Yonaguni Monument: Man-made Structure or Natural Geological Formation?

Of all the mysterious structures and Pyramids around the world, the Yonaguni Monument in Japan is certainly among the most intriguing. In case you haven’t previously heard about Yonaguni Monument, the thing that makes it particularly interesting is the fact that it’s underwater.

(Image source: BBC.com)

 Located off the coast of Japan’s Ryuku Islands (off the tip of Yonaguni Island), this stone structure of epic proportions has baffled geologists and archaeologists alike. While some are convinced that the structure is an ancient man-made pyramid, others believe it is a natural geological formation. Of course, there are also others that believe it is a combination of both.

Anyway, here are a few interesting facts that we know about Yonaguni Monument. After which, you can decide for yourself.

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The Discovery of Yonaguni Monument (Japan’s Underwater Pyramid)

The Yonaguni Monument was first discovered in 1986 by a group of SCUBA divers looking to observe hammerhead sharks. Instead, they came across something far more exciting and mysterious: A huge underwater structure at a depth of just 26 meters below the surface.

yonaguni divers
(Image Source: World Adventure Divers)

Although the structure is not very far underwater, it’s no mystery why the underwater pyramid was not discovered earlier. The monument’s location is known for frequent strong currents as well as poor visibility.

The discovery immediately sparked debate amongst Japan’s scientific community. The discovery immediately sparked debate amongst Japan’s scientific community. Professor Masaaki Kimura, a marine geologist at Ryukyu University, has been studying the monument for over 2 decades, and is convinced that site was carved by human hands thousands of years ago.


How big is the Yonaguni Monument?

The structure measures roughly 150 meters long, 40 meters wide, and 27 meters tall. The top of the monument is just a few meters from the surface of the water.

What does the Yonaguni Monument look like?

So this is the interesting part. If you’re contemplating whether or not this structure is truly man-made or natural, here are a few interesting elements of the structure. 

staircase at yonaguni
Parallel walls and what appears to be a staircase. (Image Source: Facebook)

At first glance, it may appear to be a cliff or rock protruding from the seabed. But upon closer inspection, the monument is cut into a series of geometric shapes, including flat planes, broad horizontal surfaces, parallel faces, and even right angles. Specific aspects that tend to point towards human influence include pillars, a stone column, what appears to be a road, staircases, and a rock shaped like a turtle.

the turtle rock, yonaguni
(The Turtle Rock at Yonaguni. Image Source: Chris Wilson)

 Professor Kimura believes certain significant structures can be identified at Yonaguni monument – such as castles, roads, and a stadium.

digital rendition of yonaguni
(An artist's digital rendition of Yonaguni.)

How old is this monument?

While no government agencies have carried out research on the site until now, there are a few theories of the age of the site – based on the sites depth and location. Professor Kimura first estimated the monument’s age to be at least 10,000 years old. This is based on the timing of the last Ice Age, when the site should have been located above water as part of a land-bridge that connected to modern day Taiwan. If the site were indeed built 10,000 years ago, this would predate some of the oldest structures on our planet, such as the Great Pyramids of Giza, and Stonehenge.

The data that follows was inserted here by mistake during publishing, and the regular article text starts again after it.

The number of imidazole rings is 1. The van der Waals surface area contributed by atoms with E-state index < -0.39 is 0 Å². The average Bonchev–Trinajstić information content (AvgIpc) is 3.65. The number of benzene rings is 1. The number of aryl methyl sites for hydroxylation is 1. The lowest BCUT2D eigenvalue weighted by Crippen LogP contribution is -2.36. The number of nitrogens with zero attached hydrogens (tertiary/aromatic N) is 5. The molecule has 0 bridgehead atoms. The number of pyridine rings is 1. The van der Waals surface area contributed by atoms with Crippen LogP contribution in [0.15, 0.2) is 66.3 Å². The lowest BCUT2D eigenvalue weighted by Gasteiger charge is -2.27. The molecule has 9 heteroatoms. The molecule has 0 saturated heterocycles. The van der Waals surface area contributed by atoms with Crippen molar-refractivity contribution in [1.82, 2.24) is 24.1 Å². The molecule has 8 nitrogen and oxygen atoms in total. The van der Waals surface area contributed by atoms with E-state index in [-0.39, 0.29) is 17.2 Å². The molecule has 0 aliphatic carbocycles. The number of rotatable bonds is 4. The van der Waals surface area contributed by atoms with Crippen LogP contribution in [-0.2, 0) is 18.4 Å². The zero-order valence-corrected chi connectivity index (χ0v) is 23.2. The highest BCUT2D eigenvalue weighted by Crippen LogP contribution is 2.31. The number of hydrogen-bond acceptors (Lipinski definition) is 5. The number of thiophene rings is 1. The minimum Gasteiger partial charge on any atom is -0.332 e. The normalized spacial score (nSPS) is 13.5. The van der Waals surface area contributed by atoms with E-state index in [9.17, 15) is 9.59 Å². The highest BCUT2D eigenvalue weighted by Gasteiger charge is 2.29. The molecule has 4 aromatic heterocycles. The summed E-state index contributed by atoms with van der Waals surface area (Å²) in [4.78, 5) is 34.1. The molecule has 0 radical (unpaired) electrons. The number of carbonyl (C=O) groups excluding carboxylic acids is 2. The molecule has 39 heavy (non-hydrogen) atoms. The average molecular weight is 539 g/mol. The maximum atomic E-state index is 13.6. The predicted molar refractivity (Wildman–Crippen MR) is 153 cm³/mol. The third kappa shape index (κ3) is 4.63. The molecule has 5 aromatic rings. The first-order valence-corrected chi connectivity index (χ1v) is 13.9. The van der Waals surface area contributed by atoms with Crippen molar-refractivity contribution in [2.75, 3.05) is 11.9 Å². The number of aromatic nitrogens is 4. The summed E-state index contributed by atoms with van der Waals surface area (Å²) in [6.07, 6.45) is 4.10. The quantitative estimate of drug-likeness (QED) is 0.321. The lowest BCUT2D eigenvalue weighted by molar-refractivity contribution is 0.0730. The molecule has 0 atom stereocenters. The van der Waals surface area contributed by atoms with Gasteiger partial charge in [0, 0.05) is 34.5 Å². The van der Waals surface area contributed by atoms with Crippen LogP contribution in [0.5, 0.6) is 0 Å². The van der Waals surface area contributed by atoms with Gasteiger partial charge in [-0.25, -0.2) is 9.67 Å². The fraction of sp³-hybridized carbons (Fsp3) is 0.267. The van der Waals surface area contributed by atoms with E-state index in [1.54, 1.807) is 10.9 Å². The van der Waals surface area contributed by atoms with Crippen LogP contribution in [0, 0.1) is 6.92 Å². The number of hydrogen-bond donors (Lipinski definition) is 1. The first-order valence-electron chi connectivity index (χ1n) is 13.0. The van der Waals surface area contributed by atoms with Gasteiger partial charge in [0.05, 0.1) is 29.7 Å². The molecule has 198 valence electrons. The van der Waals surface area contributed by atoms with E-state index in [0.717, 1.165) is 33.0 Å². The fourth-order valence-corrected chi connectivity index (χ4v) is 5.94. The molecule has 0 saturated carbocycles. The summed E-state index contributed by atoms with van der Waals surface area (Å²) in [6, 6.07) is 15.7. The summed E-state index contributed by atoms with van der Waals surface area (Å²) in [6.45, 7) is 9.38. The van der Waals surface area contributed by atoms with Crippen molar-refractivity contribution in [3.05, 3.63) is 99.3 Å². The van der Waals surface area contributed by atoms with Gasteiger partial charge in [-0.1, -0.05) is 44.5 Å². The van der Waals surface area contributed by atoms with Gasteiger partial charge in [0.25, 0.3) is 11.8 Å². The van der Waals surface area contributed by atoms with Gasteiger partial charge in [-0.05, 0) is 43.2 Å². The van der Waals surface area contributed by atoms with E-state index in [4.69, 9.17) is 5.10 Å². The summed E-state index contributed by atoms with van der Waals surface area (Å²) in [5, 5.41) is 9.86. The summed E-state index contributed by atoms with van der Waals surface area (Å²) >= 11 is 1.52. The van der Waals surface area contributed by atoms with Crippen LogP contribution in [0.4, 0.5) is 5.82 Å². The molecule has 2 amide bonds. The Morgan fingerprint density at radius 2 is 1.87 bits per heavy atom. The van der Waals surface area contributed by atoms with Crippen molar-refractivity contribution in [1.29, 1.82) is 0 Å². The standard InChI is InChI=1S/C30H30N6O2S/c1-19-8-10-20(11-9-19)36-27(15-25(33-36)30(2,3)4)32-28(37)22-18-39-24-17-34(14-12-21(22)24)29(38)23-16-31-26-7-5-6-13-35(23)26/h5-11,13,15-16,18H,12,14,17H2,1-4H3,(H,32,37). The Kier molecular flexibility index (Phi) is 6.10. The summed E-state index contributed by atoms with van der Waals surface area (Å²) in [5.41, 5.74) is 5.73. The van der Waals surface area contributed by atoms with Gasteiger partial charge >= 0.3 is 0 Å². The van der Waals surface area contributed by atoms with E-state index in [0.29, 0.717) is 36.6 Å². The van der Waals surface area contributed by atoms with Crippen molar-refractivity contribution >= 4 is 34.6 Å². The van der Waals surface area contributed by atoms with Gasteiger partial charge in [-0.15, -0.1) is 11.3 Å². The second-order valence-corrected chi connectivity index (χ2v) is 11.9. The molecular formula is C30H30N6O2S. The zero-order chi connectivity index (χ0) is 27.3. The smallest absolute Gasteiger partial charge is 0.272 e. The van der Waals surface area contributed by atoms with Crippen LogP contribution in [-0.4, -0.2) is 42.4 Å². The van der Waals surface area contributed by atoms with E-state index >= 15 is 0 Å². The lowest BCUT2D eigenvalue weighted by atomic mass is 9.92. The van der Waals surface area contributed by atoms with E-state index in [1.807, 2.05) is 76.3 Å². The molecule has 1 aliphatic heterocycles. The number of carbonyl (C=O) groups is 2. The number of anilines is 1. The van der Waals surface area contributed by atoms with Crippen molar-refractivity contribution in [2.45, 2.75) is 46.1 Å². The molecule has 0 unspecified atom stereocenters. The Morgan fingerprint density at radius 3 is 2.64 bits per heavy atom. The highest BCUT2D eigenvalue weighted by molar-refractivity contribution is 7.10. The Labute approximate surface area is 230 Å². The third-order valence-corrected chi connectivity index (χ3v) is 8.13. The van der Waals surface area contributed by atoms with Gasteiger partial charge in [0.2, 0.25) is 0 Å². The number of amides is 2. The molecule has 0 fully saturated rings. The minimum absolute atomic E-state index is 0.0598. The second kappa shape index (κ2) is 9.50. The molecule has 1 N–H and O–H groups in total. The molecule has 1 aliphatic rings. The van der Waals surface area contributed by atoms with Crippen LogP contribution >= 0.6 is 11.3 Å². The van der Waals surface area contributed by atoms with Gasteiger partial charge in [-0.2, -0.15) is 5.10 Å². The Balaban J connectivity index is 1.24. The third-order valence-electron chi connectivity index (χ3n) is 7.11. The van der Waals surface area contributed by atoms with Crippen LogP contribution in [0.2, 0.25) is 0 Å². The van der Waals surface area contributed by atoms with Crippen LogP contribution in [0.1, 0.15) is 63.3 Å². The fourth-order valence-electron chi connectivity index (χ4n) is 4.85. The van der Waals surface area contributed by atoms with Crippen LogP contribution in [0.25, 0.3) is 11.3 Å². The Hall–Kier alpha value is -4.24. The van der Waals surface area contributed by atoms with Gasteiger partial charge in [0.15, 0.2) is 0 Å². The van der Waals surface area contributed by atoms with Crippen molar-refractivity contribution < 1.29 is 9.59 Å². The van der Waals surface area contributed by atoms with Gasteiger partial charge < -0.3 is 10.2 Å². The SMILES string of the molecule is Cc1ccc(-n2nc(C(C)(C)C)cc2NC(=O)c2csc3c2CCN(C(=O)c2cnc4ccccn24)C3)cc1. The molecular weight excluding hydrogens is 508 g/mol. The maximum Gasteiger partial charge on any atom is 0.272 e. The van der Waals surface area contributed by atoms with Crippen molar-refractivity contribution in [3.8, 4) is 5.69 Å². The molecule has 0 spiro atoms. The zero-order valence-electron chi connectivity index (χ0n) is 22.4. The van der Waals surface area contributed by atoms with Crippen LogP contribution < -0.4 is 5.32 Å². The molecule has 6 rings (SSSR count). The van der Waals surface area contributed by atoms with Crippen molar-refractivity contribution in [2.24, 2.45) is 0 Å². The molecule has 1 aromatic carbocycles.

boulders at yonaguni monument
(What appears to be pillars at Yonaguni. Source)

Human skeletal remains have been found in the caves of the Ryukyu Islands, which were dated to 32,000 years ago. This shows that humans were definitely present in the area 10,000 years ago.
Others believe the monument was constructed above water roughly 2,000 – 3,000 years ago, and was later submerged due to earthquakes.

Structures similar to the Yonaguni Monument can be found in the caves of nearby coasts, and have been dated to approximately 1,600 years old.


Is there really writing on the walls?

Yet another controversy surrounding the Yonaguni Monument is the claim that carvings can be found on the walls of Yonaguni monument. According to Professor Kimura, these carvings resemble Kaida Script or Kaida Glyphs, which are a set of pictograms that were once used in Yaeyama Islands in southwestern Japan.

(Glyph at western end of Yonaguni. Source.)

Once again, this has come under debate with other geologists claiming that the markings are not writing at all, but just “natural scratches” on the walls. 


So… Natural or Man-made?

To most of us, the straight lines, right angles and parallel walls are a clear sign that the structure could not possibly have been formed naturally.

divers investigate yonaguni
(Flat planes and right angles. Source: Facebook)

Geologist Robert Schoch of Boston University states that parallel fractures tend to occur naturally with this type of rock, especially in areas with high tectonic activity, and that the walls simply “fell into a vertical position” through erosion.  

Toru Ouchi, professor of Seismology at Kobe University, disagrees – saying he has never seen tectonic activity have such an effect on a landscape either above or below the water.

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About Flame Rozario

A self-proclaimed Crypto-anthropologist with a personal interest in ancient intelligent civilizations, underwater archaeology, and the truth that lies behind the legend. I write about a combination of fact, fantasy, and my own personal theories. Why? Because I can.


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